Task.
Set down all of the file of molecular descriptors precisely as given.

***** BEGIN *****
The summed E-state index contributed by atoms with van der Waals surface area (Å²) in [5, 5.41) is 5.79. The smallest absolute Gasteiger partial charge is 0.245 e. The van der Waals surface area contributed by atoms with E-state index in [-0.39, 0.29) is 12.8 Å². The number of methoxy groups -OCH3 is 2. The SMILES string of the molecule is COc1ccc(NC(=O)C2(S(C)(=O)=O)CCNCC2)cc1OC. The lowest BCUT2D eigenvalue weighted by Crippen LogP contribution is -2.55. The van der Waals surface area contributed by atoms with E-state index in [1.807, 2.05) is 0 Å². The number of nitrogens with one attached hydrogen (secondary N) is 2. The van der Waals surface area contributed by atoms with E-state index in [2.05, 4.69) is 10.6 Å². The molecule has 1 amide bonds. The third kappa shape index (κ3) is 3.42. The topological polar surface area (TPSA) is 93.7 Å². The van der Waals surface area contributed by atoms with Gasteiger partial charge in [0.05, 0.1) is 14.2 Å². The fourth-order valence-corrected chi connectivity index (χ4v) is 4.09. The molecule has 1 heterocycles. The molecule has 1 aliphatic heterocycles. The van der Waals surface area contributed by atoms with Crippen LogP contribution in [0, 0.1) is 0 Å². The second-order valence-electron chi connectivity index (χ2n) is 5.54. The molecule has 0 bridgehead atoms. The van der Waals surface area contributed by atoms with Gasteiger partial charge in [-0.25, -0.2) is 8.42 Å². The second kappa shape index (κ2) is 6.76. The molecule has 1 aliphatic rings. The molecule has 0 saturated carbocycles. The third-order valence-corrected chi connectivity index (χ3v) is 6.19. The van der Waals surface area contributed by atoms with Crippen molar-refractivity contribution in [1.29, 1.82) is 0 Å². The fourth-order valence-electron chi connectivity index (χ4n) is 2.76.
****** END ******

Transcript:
The summed E-state index contributed by atoms with van der Waals surface area (Å²) in [5, 5.41) is 5.79. The smallest absolute Gasteiger partial charge is 0.245 e. The van der Waals surface area contributed by atoms with E-state index in [-0.39, 0.29) is 12.8 Å². The number of methoxy groups -OCH3 is 2. The SMILES string of the molecule is COc1ccc(NC(=O)C2(S(C)(=O)=O)CCNCC2)cc1OC. The lowest BCUT2D eigenvalue weighted by Crippen LogP contribution is -2.55. The van der Waals surface area contributed by atoms with E-state index in [1.807, 2.05) is 0 Å². The number of nitrogens with one attached hydrogen (secondary N) is 2. The van der Waals surface area contributed by atoms with E-state index in [2.05, 4.69) is 10.6 Å². The molecule has 1 amide bonds. The third kappa shape index (κ3) is 3.42. The topological polar surface area (TPSA) is 93.7 Å². The van der Waals surface area contributed by atoms with Gasteiger partial charge in [0.05, 0.1) is 14.2 Å². The fourth-order valence-corrected chi connectivity index (χ4v) is 4.09. The molecule has 1 heterocycles. The molecule has 1 aliphatic heterocycles. The van der Waals surface area contributed by atoms with Crippen LogP contribution in [0, 0.1) is 0 Å². The second-order valence-electron chi connectivity index (χ2n) is 5.54. The molecule has 0 bridgehead atoms. The van der Waals surface area contributed by atoms with Gasteiger partial charge in [-0.25, -0.2) is 8.42 Å². The second kappa shape index (κ2) is 6.76. The molecule has 1 aliphatic rings. The molecule has 0 saturated carbocycles. The third-order valence-corrected chi connectivity index (χ3v) is 6.19. The van der Waals surface area contributed by atoms with Crippen molar-refractivity contribution in [1.29, 1.82) is 0 Å². The fourth-order valence-electron chi connectivity index (χ4n) is 2.76.